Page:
Q: How can a process change an environment variable in its caller?
A: It may or may not be possible to do so at all. Different operating systems implement global name/value functionality similar to the Unix environment in different ways. Whether the ``environment'' can be usefully altered by a running program, and if so, how, is system-dependent.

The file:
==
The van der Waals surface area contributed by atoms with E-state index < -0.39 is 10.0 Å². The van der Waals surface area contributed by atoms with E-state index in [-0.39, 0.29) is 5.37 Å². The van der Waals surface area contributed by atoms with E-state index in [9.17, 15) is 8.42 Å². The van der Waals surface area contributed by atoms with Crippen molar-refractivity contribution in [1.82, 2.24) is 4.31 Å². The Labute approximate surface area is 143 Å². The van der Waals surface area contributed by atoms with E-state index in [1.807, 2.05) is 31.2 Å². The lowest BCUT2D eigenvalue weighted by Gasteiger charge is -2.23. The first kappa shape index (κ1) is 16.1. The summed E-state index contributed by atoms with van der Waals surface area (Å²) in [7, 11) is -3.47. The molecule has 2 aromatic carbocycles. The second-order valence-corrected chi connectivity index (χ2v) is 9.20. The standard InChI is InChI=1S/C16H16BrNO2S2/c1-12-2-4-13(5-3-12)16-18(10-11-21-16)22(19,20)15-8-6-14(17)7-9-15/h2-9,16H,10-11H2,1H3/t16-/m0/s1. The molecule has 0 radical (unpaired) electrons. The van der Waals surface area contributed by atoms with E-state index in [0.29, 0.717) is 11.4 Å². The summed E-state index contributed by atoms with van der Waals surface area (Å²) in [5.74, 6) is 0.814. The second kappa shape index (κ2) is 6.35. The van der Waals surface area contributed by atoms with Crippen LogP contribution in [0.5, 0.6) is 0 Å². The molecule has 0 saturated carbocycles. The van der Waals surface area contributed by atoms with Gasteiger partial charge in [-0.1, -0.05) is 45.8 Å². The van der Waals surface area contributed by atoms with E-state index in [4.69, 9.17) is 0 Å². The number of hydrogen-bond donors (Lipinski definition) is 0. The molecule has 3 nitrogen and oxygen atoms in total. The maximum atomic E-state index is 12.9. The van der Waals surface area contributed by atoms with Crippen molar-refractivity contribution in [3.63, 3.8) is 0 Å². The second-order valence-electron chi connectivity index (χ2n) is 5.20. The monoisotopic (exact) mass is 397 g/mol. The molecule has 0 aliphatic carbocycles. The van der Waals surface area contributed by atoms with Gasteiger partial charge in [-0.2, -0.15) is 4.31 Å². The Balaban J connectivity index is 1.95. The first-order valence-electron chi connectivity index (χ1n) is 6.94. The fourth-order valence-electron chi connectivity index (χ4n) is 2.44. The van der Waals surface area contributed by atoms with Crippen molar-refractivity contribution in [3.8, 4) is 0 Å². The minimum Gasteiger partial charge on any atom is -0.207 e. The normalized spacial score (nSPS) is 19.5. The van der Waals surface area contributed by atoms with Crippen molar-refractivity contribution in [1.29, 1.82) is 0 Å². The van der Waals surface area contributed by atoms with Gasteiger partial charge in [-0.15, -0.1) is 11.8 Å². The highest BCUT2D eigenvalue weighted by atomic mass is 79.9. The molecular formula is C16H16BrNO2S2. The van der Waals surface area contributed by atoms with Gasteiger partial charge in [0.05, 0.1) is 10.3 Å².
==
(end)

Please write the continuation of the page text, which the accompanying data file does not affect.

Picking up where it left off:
Under Unix, a process can modify its own environment (some systems provide setenv or putenv functions for the purpose), and the modified environment is generally passed on to child processes, but it is not propagated back to the parent process. (The environment of the parent process can only be altered if the parent is explicitly set up to listen for some kind of change requests. The conventional execution of the BSD ``tset'' program in .profile and .login files effects such a scheme.) Under MS-DOS, it's possible to manipulate the master copy of the environment, but the required techniques are arcane. (See an MS-DOS FAQ list.)